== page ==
Continuing on, I sidestepped a small cluster of men asking the tourists for help and not vice versa, and a man of the street stepped out and began shouting “Marquette, National Champions” at me. I had been called out, so I had to stop to hear the spiel. Or, so I thought. Instead, I received a “life lesson” from Clarence Ellis, who identified himself as Bo’s cousin. Clarence talked of pride about Marquette’s national championship team, of how great his cousin was and how lucky he was to attend Marquette University, with an accented emphasis on “University” as Bo always stresses if you notice. How Marquette and Al opened doors and gave hope to African-Americans where there wasn’t much. He attended Long Island University to play basketball, but he was there for basketball and not supported with his studies. But, the academics at Marquette were “real good, real good”. He just kept talking of his memories, and he wished me well. As he left, he again said “yes, the academics at Marquette were real good, they gave a guy a chance. Bo was lucky.” And so it ended as I stood there in silence, thanking God for this “first chance” moment.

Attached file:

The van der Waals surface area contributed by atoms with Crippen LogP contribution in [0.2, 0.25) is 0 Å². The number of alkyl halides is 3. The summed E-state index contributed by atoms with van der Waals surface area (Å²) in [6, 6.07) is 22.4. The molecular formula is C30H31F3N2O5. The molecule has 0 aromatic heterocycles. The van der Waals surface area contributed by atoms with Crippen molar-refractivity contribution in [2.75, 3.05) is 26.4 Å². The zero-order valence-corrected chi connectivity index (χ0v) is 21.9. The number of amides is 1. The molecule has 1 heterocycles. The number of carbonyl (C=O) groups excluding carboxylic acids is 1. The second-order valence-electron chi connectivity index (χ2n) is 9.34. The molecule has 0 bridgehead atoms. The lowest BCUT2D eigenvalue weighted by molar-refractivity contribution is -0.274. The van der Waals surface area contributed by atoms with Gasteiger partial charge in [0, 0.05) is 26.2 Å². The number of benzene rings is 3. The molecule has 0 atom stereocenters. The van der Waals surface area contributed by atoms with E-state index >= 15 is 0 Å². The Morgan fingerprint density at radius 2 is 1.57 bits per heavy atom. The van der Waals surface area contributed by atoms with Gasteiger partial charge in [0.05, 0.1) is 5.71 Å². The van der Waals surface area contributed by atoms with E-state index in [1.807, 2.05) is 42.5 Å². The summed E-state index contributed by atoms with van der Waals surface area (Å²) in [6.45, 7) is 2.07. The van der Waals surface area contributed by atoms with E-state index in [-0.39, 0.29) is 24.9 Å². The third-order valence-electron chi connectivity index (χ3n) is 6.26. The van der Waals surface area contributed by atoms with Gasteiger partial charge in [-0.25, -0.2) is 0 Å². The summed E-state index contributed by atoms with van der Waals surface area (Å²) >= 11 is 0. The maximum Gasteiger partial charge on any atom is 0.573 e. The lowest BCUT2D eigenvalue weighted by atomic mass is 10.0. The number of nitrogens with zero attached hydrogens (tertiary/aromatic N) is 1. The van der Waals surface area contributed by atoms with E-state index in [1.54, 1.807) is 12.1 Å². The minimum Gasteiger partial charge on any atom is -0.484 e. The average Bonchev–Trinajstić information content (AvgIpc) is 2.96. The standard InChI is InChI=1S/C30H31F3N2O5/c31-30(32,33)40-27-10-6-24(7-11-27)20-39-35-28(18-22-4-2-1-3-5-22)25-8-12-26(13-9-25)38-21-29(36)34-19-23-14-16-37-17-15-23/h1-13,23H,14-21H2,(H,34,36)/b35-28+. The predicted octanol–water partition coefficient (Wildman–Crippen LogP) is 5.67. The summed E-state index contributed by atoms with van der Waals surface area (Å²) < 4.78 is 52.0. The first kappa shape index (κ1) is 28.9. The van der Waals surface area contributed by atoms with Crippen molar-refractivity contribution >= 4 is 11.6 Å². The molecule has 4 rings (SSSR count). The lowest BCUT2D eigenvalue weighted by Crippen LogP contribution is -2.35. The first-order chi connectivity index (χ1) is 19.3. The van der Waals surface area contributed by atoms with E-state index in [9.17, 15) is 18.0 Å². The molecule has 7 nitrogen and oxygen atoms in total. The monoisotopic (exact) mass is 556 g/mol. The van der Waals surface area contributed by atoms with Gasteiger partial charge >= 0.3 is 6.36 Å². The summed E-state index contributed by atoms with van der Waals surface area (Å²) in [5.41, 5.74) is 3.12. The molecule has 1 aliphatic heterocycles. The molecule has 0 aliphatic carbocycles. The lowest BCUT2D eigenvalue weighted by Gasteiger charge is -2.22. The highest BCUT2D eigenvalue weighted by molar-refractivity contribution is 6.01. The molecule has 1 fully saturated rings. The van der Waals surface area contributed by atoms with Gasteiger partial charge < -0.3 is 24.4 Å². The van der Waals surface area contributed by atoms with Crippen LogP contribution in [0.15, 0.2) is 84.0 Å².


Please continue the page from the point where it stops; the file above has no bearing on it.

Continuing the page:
In his article about Al’s Night, MU alum and journalist Dan McGrath quoted Warrior great and cousin of Clarence—to put my street conversation into perspective:
“He never promised me anything, except that I’d get a degree if I stayed four years, and that’s what my mother wanted to hear,” said Bo Ellis, a four-year starter and team captain of the ’77 national champions. “He was always real with me. He said, ‘We’d love to have you and you can help us, but we’re going to win whether you come or not.’

“I loved Coach McGuire as a coach,” Ellis said, “but I loved him even more as a person.”
Amen, brother. Amen.